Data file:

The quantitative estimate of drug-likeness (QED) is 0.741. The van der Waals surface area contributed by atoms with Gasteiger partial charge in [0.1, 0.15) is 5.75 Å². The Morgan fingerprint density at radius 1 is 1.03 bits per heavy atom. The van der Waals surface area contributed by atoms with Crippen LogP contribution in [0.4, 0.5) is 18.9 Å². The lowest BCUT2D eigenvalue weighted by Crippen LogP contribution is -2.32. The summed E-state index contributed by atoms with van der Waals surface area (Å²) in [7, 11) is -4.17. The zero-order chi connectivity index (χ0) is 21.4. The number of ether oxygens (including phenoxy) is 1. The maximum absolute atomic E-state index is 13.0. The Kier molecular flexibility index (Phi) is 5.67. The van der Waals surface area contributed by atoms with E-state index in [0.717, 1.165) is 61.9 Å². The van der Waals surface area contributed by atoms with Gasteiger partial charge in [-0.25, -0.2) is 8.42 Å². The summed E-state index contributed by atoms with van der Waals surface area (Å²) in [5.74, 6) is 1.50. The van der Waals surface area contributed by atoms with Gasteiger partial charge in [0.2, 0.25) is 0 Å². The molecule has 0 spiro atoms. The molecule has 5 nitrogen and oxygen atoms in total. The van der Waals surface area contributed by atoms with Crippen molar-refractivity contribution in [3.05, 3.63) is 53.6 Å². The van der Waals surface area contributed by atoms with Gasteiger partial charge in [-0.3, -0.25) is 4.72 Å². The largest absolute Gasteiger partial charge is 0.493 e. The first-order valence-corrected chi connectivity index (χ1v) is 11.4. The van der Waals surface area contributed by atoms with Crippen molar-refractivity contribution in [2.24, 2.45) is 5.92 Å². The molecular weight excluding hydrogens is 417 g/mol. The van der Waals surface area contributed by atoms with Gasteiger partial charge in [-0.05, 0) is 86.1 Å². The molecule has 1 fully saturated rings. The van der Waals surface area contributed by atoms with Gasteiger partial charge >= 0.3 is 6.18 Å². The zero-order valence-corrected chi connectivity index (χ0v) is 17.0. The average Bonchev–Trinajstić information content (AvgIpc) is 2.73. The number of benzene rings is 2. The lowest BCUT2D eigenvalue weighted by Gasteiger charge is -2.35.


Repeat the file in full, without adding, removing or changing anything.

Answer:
The quantitative estimate of drug-likeness (QED) is 0.741. The van der Waals surface area contributed by atoms with Gasteiger partial charge in [0.1, 0.15) is 5.75 Å². The Morgan fingerprint density at radius 1 is 1.03 bits per heavy atom. The van der Waals surface area contributed by atoms with Crippen LogP contribution in [0.4, 0.5) is 18.9 Å². The lowest BCUT2D eigenvalue weighted by Crippen LogP contribution is -2.32. The summed E-state index contributed by atoms with van der Waals surface area (Å²) in [7, 11) is -4.17. The zero-order chi connectivity index (χ0) is 21.4. The number of ether oxygens (including phenoxy) is 1. The maximum absolute atomic E-state index is 13.0. The Kier molecular flexibility index (Phi) is 5.67. The van der Waals surface area contributed by atoms with E-state index in [0.717, 1.165) is 61.9 Å². The van der Waals surface area contributed by atoms with Gasteiger partial charge in [-0.25, -0.2) is 8.42 Å². The summed E-state index contributed by atoms with van der Waals surface area (Å²) in [5.74, 6) is 1.50. The van der Waals surface area contributed by atoms with Gasteiger partial charge in [0.2, 0.25) is 0 Å². The molecule has 0 spiro atoms. The molecule has 5 nitrogen and oxygen atoms in total. The van der Waals surface area contributed by atoms with Crippen molar-refractivity contribution in [3.05, 3.63) is 53.6 Å². The van der Waals surface area contributed by atoms with Gasteiger partial charge in [-0.3, -0.25) is 4.72 Å². The largest absolute Gasteiger partial charge is 0.493 e. The first-order valence-corrected chi connectivity index (χ1v) is 11.4. The van der Waals surface area contributed by atoms with Crippen molar-refractivity contribution in [2.24, 2.45) is 5.92 Å². The molecular weight excluding hydrogens is 417 g/mol. The van der Waals surface area contributed by atoms with Gasteiger partial charge in [-0.05, 0) is 86.1 Å². The molecule has 1 fully saturated rings. The van der Waals surface area contributed by atoms with Gasteiger partial charge >= 0.3 is 6.18 Å². The zero-order valence-corrected chi connectivity index (χ0v) is 17.0. The average Bonchev–Trinajstić information content (AvgIpc) is 2.73. The number of benzene rings is 2. The lowest BCUT2D eigenvalue weighted by Gasteiger charge is -2.35.